Audit Released on Abuse Compliance

The U.S. bishops on April 17 released an annual audit tracking the church’s response to the abuse of children by members of the clergy. During the 2014 audit year (July 1, 2013, through June 30, 2014), 37 allegations of abuse were current and 620 were made by adults who had been abused in the past. Of the current allegations, all were reported to civil authorities, who found six substantiated, 11 unsubstantiated and 12 unable to be proven. Eight other cases were still being investigated. “While substantive progress has been made, it should not be concluded that the sexual abuse of minors is a problem of the past,” Francesco C. Cesareo, Ph.D., Chair of the National Review Board for the Protection of Children and Young People, wrote in a letter introducing the report. “The fact that there were six substantiated cases of abuse of current minors in this year’s audit is indicative of the fact that there are still instances where dioceses fall short.” Cesareo warned that institutional complacency was “something that bishops need to guard against.”

Comments are automatically closed two weeks after an article's initial publication. See our comments policy for more.

Advertisement
Advertisement

Don't miss the best from America

Sign up for our Newsletter to get the Jesuit perspective on news, faith and culture.

The latest from america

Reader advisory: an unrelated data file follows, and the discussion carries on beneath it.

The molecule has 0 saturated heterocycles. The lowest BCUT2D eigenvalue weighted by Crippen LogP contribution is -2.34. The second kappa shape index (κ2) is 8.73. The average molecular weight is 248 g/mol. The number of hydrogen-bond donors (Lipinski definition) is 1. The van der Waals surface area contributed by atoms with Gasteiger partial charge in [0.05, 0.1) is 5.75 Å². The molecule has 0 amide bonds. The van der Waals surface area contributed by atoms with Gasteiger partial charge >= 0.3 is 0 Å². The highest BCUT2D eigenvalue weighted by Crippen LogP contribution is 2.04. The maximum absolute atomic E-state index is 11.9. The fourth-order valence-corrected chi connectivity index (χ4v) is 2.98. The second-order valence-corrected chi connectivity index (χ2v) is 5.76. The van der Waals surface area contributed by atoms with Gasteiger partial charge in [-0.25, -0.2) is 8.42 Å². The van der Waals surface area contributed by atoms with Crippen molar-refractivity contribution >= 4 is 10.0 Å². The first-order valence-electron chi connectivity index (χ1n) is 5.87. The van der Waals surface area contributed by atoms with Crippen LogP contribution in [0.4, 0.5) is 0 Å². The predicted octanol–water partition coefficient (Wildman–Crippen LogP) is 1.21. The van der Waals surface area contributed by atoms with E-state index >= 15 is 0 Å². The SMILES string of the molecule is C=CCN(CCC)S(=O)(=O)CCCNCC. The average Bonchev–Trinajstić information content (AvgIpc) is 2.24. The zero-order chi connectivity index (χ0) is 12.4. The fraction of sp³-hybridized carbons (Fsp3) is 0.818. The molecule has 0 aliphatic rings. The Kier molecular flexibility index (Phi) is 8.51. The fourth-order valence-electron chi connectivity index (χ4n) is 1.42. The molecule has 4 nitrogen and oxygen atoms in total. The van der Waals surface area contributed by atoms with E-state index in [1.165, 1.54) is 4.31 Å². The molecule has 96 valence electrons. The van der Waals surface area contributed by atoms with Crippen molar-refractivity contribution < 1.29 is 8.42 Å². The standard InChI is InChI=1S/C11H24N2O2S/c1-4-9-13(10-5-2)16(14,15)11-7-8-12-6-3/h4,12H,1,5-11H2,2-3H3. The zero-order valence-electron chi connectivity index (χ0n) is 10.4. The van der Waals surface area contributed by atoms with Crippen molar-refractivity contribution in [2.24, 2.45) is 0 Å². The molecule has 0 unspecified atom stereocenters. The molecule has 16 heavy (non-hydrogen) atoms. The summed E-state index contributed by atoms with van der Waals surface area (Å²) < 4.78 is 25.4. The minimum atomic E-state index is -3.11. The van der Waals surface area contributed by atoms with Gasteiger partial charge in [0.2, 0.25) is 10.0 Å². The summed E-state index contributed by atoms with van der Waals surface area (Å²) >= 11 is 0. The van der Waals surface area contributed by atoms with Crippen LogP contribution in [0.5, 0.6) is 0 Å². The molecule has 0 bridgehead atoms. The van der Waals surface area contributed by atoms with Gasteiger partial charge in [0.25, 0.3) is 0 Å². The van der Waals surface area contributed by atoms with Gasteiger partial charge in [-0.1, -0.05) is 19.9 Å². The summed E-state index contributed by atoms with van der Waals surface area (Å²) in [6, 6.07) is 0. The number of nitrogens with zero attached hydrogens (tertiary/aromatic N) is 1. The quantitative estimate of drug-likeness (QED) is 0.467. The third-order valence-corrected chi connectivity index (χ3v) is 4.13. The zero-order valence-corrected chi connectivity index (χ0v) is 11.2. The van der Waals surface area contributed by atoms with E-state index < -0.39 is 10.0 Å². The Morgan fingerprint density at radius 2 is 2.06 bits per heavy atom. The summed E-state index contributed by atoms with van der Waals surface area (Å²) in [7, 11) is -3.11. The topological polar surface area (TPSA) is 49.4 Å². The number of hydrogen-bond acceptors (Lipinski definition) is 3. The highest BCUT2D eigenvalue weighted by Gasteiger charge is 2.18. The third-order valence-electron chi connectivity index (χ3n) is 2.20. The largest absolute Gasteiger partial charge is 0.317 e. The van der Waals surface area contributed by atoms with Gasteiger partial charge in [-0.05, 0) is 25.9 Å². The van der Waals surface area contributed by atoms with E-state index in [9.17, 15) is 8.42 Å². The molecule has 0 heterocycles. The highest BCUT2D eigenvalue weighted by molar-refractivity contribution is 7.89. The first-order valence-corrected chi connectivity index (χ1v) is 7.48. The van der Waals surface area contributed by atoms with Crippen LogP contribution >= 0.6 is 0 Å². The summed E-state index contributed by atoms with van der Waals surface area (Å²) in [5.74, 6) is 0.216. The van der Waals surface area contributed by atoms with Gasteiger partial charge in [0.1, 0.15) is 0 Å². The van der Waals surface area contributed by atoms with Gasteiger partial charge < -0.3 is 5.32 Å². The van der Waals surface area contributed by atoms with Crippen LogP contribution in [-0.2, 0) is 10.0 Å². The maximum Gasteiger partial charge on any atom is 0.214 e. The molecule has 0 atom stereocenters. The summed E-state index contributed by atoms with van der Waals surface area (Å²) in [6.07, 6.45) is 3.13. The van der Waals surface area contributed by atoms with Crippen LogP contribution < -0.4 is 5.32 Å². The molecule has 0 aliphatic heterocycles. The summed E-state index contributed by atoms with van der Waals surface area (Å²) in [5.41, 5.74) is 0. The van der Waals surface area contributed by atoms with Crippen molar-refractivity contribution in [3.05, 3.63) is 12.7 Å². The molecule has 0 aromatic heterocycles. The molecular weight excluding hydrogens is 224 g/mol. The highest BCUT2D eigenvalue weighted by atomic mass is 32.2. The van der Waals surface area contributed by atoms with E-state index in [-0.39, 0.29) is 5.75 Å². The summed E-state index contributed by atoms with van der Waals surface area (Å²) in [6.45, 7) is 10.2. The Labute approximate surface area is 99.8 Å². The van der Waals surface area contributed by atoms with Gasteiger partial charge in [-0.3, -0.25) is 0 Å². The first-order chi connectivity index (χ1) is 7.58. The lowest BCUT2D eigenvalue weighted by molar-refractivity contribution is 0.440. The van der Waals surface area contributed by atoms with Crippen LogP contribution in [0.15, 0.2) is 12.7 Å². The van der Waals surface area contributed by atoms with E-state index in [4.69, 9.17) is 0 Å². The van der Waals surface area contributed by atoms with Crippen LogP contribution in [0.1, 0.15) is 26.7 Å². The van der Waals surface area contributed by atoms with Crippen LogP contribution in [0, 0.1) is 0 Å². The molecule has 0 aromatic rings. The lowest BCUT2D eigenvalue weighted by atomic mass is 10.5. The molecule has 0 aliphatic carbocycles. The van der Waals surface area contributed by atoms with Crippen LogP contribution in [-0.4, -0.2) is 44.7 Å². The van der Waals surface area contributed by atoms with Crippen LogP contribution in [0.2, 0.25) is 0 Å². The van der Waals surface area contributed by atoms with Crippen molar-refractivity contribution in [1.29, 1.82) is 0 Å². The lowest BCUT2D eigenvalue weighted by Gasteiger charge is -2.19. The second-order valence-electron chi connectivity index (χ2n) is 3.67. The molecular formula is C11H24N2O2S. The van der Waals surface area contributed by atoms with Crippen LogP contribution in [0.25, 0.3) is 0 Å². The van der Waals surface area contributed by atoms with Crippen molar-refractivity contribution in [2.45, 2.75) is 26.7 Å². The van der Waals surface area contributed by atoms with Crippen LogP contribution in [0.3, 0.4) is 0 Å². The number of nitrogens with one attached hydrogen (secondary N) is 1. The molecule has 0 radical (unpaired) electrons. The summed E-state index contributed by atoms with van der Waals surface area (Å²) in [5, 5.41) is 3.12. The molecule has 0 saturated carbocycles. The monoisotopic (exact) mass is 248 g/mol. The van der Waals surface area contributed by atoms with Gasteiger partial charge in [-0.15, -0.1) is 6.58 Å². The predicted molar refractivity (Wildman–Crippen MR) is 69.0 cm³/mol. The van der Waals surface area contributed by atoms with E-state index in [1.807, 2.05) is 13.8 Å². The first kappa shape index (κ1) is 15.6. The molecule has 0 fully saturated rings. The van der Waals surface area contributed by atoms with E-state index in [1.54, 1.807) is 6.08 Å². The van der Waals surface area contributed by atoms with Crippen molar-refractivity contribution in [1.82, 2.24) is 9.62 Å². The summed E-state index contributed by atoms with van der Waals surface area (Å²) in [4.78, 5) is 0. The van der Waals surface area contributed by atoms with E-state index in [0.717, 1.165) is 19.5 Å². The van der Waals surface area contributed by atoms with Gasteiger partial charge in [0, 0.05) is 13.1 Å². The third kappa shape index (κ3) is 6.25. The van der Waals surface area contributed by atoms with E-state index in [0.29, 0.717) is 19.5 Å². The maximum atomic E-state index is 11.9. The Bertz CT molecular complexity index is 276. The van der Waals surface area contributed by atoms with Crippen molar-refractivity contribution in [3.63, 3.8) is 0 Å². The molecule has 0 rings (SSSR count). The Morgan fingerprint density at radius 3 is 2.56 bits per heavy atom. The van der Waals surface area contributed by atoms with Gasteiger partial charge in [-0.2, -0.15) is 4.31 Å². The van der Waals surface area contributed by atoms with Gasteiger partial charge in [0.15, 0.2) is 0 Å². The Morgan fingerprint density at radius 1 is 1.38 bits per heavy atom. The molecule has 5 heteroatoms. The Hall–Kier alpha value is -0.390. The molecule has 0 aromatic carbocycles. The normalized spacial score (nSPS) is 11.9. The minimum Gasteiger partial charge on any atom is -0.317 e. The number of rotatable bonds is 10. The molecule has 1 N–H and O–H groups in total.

A 14-year-old boy receives medical treatment at Suez Canal University hospital in Ismailia, Egypt, Friday, Nov. 24, 2017, after he was in injured during an attack on a mosque (AP Photo/Amr Nabil).
The pope described the attack as a “wanton act of brutality directed at innocent civilians gathered in prayer.”
Gerard O’ConnellNovember 24, 2017
“The Senate proposal is fundamentally flawed as written and requires amendment,” said Bishop Frank J. Dewane in a Nov. 22 letter to senators.
Pope Francis greets people at the “Regional Hub,” a government-run processing center for migrants, refugees and asylum seekers, in Bologna, Italy, Oct. 1. (CNS photo/L’Osservatore Romano)
Although he named no countries, Vatican observers believe he is referring especially to political leaders in several western and eastern European countries.
Gerard O’ConnellNovember 24, 2017
For Thanksgiving, we give you an inside look into what Jesuit basketball teams to watch out for this season.
Olga SeguraNovember 24, 2017